El American had an opportunity to talk with María Werlau, a human rights scholar and activist, about Cuba’s medical sector labor leasing scheme which constitutes, in practice, a functional human trafficking operation, in addition to it consummating a host of human rights and international labor violations of established norms, agreements, and protocols.
The interview focuses on this most misunderstood phenomenon which often lends an appearance of perceived “humanitarian” and benevolent international cooperation by Cuban communism.
Werlau offers solid testimony contradicting the propaganda which the Castro regime seeks to propagate. This “industry”, cites the director of Cuba Archive, represents the biggest source of hard currency income for Cuba. Facts like the Cuban dictatorship’s appropriation of between 75-90 % of the pay the medical servants, the virtual hostage state of family members left behind, the penalties for desertion, and comparisons with North Korea’s labor lease system are made.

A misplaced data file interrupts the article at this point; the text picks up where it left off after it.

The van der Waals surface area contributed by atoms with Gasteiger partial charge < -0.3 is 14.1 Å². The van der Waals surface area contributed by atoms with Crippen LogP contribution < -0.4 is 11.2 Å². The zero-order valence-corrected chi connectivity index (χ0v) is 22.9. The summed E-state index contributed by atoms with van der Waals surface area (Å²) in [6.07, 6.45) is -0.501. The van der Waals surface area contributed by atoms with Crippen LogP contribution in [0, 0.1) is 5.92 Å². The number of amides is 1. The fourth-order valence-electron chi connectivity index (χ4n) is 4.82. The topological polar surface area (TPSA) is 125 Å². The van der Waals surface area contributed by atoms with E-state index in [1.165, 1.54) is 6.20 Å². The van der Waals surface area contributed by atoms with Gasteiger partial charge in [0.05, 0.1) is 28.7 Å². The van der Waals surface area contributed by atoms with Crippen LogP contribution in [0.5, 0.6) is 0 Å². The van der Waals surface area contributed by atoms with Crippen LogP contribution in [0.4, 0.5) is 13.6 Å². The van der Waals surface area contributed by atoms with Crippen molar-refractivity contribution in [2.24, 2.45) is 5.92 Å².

Perhaps most uniquely in the Cuban case, is the role that organizations like the Pan American Health Organization, an extension of the United Nations, and governments play in accommodating this 21st century version of slave labor being carried out between governments and international entities.
This interview offers the audience a simplified and condensed mode of understanding the perplexing system that affords Cuban communism an enormous amount of capital, promotes a totally false benevolent imagery and takes advantage of the complicity of highly reputable regional and international health organizations, as well as governments in this tragic human abuse.